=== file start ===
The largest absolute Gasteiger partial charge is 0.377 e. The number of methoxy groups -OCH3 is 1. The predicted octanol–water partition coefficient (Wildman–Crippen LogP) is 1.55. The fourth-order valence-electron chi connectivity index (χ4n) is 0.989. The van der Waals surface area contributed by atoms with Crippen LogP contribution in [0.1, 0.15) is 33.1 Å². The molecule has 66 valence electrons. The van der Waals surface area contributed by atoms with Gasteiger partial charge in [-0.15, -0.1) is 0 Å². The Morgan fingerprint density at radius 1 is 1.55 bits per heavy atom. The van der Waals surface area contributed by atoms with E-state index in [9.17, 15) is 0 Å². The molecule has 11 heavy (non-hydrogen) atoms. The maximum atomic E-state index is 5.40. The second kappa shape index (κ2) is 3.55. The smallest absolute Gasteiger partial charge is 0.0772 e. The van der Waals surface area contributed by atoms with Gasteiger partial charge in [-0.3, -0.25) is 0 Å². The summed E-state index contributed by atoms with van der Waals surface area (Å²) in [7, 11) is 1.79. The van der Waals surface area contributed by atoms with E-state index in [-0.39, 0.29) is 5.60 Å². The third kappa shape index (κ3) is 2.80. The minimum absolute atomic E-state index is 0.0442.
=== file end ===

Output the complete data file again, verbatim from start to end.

The largest absolute Gasteiger partial charge is 0.377 e. The number of methoxy groups -OCH3 is 1. The predicted octanol–water partition coefficient (Wildman–Crippen LogP) is 1.55. The fourth-order valence-electron chi connectivity index (χ4n) is 0.989. The van der Waals surface area contributed by atoms with Crippen LogP contribution in [0.1, 0.15) is 33.1 Å². The molecule has 66 valence electrons. The van der Waals surface area contributed by atoms with Gasteiger partial charge in [-0.15, -0.1) is 0 Å². The Morgan fingerprint density at radius 1 is 1.55 bits per heavy atom. The van der Waals surface area contributed by atoms with E-state index in [9.17, 15) is 0 Å². The molecule has 11 heavy (non-hydrogen) atoms. The maximum atomic E-state index is 5.40. The second kappa shape index (κ2) is 3.55. The smallest absolute Gasteiger partial charge is 0.0772 e. The van der Waals surface area contributed by atoms with Gasteiger partial charge in [-0.3, -0.25) is 0 Å². The summed E-state index contributed by atoms with van der Waals surface area (Å²) in [7, 11) is 1.79. The van der Waals surface area contributed by atoms with E-state index in [-0.39, 0.29) is 5.60 Å². The third kappa shape index (κ3) is 2.80. The minimum absolute atomic E-state index is 0.0442.